July 30, 2011
Pronounced: Gua (like guava fruit) – ter (as in tear a piece of paper) – o (same as the Oh in “Oh Susanna”)
What it is: A flexible bag that, when filled with hot water, is used to heat up a freezing cold bed. aka a hot water bottle.
I just bought this one today and it is already heating up my feet as I sit here and type. The best invention ever! My mom came in and wrapped it up in the little shirt-like thing because it was so hot. Nice try cold, rainy weather. My feet will be very happy now.
July 29, 2011
For the first day of orientation all of the international students met at the Estadio Español for a formal welcome and introduction into the program. They had placed us in smaller orientation groups each with a guide to help us through the week. Our group has Australians, Americans, and a Canadian. I was surprised at how many different countries were represented altogether.
After an exhibition of typical Chilean music and dance, the morning ended with a written placement test. I sure am rusty on my grammar rules! This will be a good wake up call for me. As if speaking Spanish 24/7 wasn’t enough!
The portion of the program during the afternoon was more of the same introduction type of information. Nothing very exciting.
The second day of orientation didn’t start until the afternoon, so my mom and I ran across town. We went to a funeral (which is an experience in itself) and found a chip for my cell phone. Total cost of this cell for me was $2.18!
I spent the afternoon with my group going over different classes that we could take. I chose to take a grammar class and a communication/Chilean culture class. That leaves me with 5 credits to take an art class and history/geography/something. I officially register the last day of orientation, so fingers crossed I get into those classes so I can graduate!
Day three of orientation began early. Everyone met in front of Casa Central to take chartered buses around to all of the different campuses of the university. PUCV is really neat in that all of the campuses are spread out over Viña and Valparaíso. So just by taking classes you get to know the cities really well. I’m pretty sure that all of my classes are in Casa Central, so for me the tour was not as important, but I really enjoyed the end of the tour. It was at the end that we got to see the science buildings. I know, I’m a nerd. But they were just built and very abstract looking. The northernmost building was four stories tall with a basement and only had laboratories. Every lab was done their whether biology, chemistry, research, or whatever class that had a lab. Pretty cool. After lunch I met up with some other students and we walked around Valparaíso to get a feel of the city.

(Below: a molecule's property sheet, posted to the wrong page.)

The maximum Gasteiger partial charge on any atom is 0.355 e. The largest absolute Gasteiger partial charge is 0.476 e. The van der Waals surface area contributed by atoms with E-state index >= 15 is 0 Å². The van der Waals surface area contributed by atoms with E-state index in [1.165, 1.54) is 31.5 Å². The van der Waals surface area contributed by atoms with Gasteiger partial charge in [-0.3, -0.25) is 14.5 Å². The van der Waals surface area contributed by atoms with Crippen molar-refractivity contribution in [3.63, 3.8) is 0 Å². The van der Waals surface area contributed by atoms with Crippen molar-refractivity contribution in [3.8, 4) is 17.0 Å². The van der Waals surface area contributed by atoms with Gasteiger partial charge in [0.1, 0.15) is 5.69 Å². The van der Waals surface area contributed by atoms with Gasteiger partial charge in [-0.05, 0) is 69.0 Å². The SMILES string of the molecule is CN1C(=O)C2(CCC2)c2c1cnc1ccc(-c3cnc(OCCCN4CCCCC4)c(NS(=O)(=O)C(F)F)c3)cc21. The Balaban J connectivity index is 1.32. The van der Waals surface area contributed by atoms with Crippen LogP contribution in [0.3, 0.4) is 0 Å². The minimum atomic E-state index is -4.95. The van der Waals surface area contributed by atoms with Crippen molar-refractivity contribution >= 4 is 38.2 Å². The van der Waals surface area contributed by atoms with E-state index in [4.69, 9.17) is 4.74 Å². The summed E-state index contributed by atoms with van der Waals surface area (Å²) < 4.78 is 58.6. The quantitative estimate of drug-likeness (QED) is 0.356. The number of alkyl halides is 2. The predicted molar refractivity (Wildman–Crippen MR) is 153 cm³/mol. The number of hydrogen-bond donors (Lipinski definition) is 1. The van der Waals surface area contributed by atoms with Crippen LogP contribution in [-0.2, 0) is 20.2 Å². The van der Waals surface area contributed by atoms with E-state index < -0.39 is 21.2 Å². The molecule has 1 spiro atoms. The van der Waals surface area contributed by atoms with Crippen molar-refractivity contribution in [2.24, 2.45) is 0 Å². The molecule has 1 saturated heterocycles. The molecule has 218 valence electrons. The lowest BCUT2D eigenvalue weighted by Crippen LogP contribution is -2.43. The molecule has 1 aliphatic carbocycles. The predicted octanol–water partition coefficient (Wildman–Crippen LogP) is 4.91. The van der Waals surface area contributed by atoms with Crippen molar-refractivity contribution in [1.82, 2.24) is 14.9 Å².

Finally, the last day of orientation! Today was a busy day. My mom and I got all of the copies, photos, and papers that we needed for my student visa. Lots of running around town. We got back just in time for a quick lunch and then I walked with Oren (another student that lives close) to our meeting. I signed up for twelve different classes and then I can cross them off as I figure out which ones I want to take for sure. Right now it looks like my schedule will be:
- Grammar- Monday & Wednesday 5:20-6:50
- Silk Screening- Tuesday 9:45-11:45
- Paper Making – Tuesday 2-3:30
- History of Pre-Hispanic Art and Society in Chile – Thursday 11:45-1:15
- Spanish Communication and Chilean Culture – Tuesday, Wednesday & Thursday 3:40-5:10
Of course all of that is tentative, so we’ll see!